Do you think Leonard Mead will ever again walk his city's streets in "The Pedestrian"?
Having been taken to the “Psychiatric Center for Research on Regressive Tendencies” for his supposedly aberrant behavior, it is doubtful that Leonard Mead will walk the streets again.
Ray Bradbury, the author of "The Pedestrian," often writes about how certain ideas are dangerous to a totalitarian government, and for this reason, books are banned or, at least, no longer read. In this short story, there is a similar motif as the culture of Mead's society seems to discourage reading. (Mead was a writer and now has no job.)
Instead of reading, people engage in the senseless and private worship of the television set as a means of subduing independent thought. During the day, they speed to and from work, seeing nothing but the road and a blurry landscape. They do not walk outside as does Leonard Mead, nor do they talk to their neighbors; there is no social interaction at all. This kind of interaction with other people is what Mead craves, as is demonstrated by his leaning over and peering into the dark windows and pretending to talk to other people.
"Hello, in there," he whispered to every house on every side as he moved. "What's up tonight on Channel 4, Channel 7, Channel 9? Where are the cowboys rushing, and do I see the United States Cavalry over the next hill to the rescue?"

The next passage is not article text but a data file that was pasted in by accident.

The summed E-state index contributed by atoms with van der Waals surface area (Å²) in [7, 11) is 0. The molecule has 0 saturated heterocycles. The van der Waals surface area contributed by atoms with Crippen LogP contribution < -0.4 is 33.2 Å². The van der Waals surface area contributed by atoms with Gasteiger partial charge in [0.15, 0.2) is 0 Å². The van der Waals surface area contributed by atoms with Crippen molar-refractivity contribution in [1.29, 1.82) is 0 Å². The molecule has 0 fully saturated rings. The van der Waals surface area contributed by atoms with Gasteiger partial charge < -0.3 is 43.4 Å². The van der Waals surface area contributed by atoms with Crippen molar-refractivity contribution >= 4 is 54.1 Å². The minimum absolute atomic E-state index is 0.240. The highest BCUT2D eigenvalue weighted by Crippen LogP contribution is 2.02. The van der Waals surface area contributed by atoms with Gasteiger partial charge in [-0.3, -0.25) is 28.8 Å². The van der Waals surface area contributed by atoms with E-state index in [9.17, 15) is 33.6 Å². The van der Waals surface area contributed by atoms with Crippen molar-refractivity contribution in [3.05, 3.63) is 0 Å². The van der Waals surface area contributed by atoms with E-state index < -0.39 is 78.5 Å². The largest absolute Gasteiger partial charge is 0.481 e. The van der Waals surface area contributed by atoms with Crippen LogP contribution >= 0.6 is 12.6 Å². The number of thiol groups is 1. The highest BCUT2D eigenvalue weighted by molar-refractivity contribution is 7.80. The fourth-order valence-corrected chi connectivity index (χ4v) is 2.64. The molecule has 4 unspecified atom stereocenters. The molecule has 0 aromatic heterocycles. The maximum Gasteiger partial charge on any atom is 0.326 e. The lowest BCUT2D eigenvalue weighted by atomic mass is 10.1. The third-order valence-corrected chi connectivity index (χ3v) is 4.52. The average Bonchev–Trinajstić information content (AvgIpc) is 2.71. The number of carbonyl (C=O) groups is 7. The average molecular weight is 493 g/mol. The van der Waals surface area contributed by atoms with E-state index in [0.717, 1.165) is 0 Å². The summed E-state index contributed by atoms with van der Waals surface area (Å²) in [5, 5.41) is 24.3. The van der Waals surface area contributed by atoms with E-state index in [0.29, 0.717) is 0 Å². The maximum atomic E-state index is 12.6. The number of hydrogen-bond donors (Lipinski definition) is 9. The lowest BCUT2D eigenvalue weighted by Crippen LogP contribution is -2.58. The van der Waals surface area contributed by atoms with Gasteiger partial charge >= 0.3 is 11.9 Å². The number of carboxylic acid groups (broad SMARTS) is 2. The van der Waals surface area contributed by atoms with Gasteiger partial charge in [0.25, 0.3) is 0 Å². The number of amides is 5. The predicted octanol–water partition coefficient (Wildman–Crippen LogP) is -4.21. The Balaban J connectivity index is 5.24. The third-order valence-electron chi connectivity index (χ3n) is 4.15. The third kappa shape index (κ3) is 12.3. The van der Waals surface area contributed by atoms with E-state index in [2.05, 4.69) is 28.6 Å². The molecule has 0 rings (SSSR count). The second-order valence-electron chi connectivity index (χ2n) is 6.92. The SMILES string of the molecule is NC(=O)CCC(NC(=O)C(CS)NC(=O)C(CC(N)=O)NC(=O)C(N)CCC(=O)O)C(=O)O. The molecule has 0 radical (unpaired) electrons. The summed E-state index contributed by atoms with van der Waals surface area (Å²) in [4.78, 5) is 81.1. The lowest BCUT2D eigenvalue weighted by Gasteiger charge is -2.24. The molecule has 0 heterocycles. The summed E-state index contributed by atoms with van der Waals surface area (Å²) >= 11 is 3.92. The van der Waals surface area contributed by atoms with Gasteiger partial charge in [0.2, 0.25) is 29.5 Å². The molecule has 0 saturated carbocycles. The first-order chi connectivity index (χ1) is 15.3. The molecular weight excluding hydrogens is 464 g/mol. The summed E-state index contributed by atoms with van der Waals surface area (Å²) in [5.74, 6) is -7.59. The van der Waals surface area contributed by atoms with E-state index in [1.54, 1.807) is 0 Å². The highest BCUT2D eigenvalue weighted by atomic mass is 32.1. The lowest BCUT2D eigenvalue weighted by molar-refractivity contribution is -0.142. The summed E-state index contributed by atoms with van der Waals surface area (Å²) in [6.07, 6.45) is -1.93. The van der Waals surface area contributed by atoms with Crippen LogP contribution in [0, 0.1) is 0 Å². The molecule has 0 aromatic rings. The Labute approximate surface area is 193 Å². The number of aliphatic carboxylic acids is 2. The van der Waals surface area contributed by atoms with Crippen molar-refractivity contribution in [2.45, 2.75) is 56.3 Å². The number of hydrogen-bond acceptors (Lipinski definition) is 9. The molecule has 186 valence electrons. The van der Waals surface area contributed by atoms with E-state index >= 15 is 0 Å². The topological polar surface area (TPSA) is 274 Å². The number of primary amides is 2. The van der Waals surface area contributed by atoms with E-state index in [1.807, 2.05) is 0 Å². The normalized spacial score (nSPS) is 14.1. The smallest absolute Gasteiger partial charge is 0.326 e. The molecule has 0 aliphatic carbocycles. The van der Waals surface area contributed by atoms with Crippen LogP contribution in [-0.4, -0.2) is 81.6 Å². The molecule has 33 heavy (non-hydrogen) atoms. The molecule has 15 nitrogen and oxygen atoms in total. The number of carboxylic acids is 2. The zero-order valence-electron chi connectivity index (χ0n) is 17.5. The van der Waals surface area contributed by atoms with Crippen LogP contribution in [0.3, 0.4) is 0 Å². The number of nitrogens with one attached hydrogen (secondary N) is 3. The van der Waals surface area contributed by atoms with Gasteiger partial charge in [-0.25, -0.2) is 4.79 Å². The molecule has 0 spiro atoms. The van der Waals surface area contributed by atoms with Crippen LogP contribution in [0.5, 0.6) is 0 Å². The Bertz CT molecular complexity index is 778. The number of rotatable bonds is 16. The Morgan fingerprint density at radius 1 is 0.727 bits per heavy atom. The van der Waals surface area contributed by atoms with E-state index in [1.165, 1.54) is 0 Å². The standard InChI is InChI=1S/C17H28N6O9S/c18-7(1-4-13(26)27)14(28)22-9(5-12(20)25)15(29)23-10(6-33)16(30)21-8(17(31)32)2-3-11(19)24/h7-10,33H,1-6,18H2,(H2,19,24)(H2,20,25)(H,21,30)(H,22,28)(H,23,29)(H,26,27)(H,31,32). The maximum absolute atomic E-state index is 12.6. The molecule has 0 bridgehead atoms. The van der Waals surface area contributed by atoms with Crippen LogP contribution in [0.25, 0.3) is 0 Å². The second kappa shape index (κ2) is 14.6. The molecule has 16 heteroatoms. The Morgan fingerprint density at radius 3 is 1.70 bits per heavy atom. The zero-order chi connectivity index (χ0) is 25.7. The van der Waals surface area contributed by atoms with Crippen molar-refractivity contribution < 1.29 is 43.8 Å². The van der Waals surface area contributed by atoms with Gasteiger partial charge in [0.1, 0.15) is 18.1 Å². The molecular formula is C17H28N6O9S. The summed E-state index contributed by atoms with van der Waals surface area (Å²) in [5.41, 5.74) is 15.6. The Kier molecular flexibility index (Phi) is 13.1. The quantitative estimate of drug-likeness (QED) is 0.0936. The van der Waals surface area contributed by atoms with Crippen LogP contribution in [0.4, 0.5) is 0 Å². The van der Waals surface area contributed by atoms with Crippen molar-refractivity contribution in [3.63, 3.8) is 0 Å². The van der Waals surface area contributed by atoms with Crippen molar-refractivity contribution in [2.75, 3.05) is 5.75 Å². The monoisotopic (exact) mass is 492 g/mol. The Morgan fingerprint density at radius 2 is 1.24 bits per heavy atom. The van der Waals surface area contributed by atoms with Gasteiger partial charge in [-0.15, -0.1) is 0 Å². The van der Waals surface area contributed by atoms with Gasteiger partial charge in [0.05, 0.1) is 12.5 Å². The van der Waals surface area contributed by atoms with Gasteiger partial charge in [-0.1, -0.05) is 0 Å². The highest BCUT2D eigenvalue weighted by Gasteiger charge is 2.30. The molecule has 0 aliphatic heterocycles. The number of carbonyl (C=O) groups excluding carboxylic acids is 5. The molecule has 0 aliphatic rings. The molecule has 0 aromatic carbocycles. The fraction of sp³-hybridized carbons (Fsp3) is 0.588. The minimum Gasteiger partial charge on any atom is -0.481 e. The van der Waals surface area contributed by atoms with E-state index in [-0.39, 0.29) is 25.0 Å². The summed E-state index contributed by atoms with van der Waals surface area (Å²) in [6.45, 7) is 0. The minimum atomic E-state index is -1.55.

This compelling need of Leonard Mead's to communicate with others and to find meaning in his life by exchanging his thoughts and observations are his "Regressive Tendencies." The need to communicate is essential to Mead because, for this writer, meaning in his life depends upon the basic human need to share feelings and ideas with others. It is a need that is intrinsic to Mead; for him, there is no therapy, no cure that can be effective.
Leonard Mead will likely never walk the streets of his city again after his stay in the reeducation center.
The Pedestrian Leonard Mead does not fit well into his society. For one thing, walking the empty streets at night is what he “most dearly loved to do.” Everyone else stays inside watching television. Their houses are dark, their voices are silenced. He alone walks the streets at night, enjoying the uneasy peace of being the only person in the city willing to do so.
Walking the streets is safe because there is no crime. Everyone stays indoors. Unfortunately for Leonard, the downside to this is that walking around outside is suspicious behavior. When the city’s one police car finds him, he is doomed. He has no legitimate explanation for doing so. They can’t imagine walking for enjoyment.
"Just walking, Mr. Mead?"
"But you haven't explained for what
"I explained; for air, and to see, and just to
"Have you done this often?"
"Every night for years."
Leonard is taken to the “Psychiatric Center for Research on Regressive Tendencies,” because walking demonstrates regressive (backward) behavior. He does not fit in, therefore he is dangerous. It sounds like he is being taken away to be brainwashed.
Even if Leonard is released, he will never be the same. Once the doctors have gotten him, he will be just like everyone else. The story ends on an ominous note, with empty streets and a November night. Only Leonard’s house is warm and bright, but not for long.